Hartselle schools expect largest budget in history
By Deangelo McDaniel
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HARTSELLE — The Hartselle City School system is expected to pass the largest budget in its history for the new academic year.
The estimated $28.2 million budget, which custodian of funds Sarita Tapscott presented to the board Thursday night, is up by more than $3 million.
The reason for the increase is a state-mandated 7 percent pay raise for all employees and an increase in the cost of benefits for current and retired employees.
"There is nothing we can do about this," Tapscott said during the first of two required public hearings.
The next hearing is Monday at 5 p.m. in the central office on College Street.
The board didn't seem surprised about the increases, only questioning Tapscott when she discussed local funds.
Local revenue, which is money the board can use at its discretion, is projected to be $7.7 million or 27 percent of the budget.
This figure includes a $54,000 appropriation from the City Council and $926,577 city leaders pay on school bonds.
Board member Jeff Gray said the council's $54,000 appropriation isn't enough to pay for even one teacher unit.
Last month, Gray criticized the council for not having what he called "the political will" to increase taxes for a new high school.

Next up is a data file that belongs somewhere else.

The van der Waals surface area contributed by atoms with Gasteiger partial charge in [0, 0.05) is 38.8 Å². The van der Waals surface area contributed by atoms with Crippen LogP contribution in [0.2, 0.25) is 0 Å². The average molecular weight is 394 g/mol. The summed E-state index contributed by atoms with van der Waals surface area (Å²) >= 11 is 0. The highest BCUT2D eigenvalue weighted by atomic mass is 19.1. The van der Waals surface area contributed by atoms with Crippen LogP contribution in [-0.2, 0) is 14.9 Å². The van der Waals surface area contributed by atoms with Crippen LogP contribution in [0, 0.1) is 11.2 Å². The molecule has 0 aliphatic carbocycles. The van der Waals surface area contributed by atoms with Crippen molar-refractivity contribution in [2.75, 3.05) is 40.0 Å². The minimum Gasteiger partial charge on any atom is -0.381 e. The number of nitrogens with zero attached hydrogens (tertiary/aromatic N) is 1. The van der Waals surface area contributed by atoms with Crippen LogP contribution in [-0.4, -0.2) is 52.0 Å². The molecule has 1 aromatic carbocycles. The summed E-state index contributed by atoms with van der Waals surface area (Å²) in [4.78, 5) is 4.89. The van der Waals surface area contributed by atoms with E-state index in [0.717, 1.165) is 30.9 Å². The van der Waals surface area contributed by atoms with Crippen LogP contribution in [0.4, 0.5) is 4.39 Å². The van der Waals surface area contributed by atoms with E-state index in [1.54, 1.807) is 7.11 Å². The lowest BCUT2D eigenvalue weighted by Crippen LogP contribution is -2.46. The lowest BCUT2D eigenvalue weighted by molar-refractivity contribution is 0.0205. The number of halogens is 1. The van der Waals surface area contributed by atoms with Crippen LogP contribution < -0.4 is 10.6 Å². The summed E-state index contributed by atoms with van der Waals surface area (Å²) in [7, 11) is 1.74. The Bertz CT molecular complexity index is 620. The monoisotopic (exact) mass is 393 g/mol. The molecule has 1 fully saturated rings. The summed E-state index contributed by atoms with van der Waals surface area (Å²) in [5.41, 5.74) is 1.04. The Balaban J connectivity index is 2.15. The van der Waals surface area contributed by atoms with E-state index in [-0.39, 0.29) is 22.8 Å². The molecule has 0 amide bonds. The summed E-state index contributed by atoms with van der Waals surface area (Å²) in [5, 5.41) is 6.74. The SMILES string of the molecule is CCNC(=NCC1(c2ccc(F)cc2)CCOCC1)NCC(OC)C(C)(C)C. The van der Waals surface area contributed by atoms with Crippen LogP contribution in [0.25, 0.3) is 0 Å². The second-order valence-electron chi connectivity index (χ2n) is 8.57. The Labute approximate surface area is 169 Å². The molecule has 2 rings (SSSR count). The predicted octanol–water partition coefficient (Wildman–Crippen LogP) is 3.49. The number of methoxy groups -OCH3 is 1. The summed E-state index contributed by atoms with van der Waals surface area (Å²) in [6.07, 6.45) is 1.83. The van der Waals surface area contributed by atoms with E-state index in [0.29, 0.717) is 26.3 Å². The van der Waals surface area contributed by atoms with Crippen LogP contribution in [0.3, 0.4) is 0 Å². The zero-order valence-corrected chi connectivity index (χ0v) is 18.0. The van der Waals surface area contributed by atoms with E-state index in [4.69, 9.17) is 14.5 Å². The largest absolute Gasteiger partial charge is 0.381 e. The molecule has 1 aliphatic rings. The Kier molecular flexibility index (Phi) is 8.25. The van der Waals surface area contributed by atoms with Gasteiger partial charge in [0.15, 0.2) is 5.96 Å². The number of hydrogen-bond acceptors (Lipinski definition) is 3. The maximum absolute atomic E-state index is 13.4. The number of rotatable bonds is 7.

As is the case with most school systems in the state, the largest percentage of operating revenue for Hartselle is projected to come from the state.
The money, which is spending specific, is projected to be $19 million, or 68 percent of the 2007-08 budget.
The federal part of the budget is projected to be $1.3 million, or 5 percent.
Tapscott said Hartselle will receive 3.26 additional state-funded teachers. But this does not decrease the need for the 17.04 local teacher units in the budget, she said.
Those units will cost about $1.4 million next year.
"But we want this because parents want smaller class sizes," Tapscott said. "We're also able to offer a lot of extra classes that other systems don't, and this is good for our students."
Superintendent William Michael Reed said the local money will fund the 7 percent pay increase for local units.
"As the state gives raises, we have to cut local units to absorb the cost, and that is not good," the superintendent said.
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